LSU Press Publishes “Promoting the War Effort: Robert Horton and Federal Propaganda, 1938-1946” by Mordecai Lee
BATON ROUGE – Though historians have largely overlooked Robert Horton, his public relations campaigns remain fixed in popular memory of the home front during World War II. Utilizing all media – including the nascent technology of television – to rally civilian support, Horton’s work ranged from educational documentary shorts like Pots to Planes, which depicted the transformation of aluminum household items into aircraft, to posters employing scare tactics, such as a German soldier with large eyes staring forward with the tagline “He’s Watching You.”
Iconic and calculated, Horton’s campaigns raise important questions about the role of PR in government agencies. When are promotional campaigns acceptable? Does war necessitate persuasive communication? What separates information from propaganda? “Promoting the War Effort: Robert Horton and Federal Propaganda, 1938-1946,” available in September from LSU Press, traces the career of Horton – the first book-length study to do so – and delves into the controversies surrounding federal PR.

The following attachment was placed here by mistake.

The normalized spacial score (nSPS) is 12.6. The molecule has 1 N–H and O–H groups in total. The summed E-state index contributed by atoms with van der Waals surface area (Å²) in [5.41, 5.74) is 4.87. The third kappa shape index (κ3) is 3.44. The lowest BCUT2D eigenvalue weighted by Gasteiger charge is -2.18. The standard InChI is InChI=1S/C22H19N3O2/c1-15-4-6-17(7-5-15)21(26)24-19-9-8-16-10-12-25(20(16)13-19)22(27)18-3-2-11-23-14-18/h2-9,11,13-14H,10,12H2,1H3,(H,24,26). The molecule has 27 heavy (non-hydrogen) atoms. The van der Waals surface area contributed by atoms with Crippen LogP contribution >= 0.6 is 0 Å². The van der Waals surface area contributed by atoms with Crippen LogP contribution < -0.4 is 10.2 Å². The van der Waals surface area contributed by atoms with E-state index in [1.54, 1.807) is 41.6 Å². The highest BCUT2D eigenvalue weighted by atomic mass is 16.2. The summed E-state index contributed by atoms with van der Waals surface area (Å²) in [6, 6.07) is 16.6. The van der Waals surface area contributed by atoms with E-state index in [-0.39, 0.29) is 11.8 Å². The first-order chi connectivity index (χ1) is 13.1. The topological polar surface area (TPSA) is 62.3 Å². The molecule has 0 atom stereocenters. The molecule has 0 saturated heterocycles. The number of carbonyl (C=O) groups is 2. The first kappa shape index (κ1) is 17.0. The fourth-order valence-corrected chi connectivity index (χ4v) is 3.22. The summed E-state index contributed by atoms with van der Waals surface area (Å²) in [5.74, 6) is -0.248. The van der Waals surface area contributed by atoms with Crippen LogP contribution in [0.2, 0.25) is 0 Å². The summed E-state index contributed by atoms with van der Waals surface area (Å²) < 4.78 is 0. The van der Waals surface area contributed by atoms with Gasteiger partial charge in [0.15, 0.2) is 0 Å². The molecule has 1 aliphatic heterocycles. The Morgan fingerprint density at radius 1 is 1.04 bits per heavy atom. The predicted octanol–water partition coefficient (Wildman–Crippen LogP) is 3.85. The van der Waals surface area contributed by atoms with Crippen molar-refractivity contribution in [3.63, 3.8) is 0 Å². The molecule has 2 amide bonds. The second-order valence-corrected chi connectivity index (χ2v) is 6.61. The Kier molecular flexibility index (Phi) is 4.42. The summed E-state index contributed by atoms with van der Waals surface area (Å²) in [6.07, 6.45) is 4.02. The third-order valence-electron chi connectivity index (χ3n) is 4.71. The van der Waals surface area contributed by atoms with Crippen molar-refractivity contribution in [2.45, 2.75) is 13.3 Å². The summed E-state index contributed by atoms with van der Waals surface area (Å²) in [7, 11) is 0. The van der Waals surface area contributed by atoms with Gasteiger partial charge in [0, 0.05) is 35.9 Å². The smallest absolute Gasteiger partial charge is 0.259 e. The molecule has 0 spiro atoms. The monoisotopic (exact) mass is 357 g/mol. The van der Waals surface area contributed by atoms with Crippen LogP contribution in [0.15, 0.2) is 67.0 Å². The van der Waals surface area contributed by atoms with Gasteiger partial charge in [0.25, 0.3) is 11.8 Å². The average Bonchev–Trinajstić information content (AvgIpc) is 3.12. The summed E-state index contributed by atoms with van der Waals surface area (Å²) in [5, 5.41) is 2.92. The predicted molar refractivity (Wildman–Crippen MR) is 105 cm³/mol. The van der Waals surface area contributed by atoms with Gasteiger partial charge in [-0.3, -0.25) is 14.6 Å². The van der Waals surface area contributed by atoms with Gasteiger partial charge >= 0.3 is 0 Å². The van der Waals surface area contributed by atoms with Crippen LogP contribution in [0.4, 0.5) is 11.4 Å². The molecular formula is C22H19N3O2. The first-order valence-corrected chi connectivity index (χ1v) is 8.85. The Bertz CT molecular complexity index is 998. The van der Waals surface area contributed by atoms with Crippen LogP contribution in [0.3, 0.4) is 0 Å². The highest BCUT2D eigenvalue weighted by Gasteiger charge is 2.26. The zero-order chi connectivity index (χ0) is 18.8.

A former reporter, Horton headed the PR department for the U.S. Maritime Commission from 1938 to 1940. Then, until Pearl Harbor in December 1941, he directed the Division of Information, or DOI, in the Executive Office of the President, where he played key roles in promoting the New Deal, President Franklin D. Roosevelt’s unprecedented third-term reelection campaign, and the prewar arms-production effort.
“Promoting the War Effort” recovers this influential figure in American politics during a time when questions about how facts are disseminated – and spun – are of greater relevance than ever before.
Author Mordecai Lee also wrote “The First Presidential Communications Agency: FDR’s Office of Government Reports” and “Congress vs. the Bureaucracy: Muzzling Agency Public Relations.”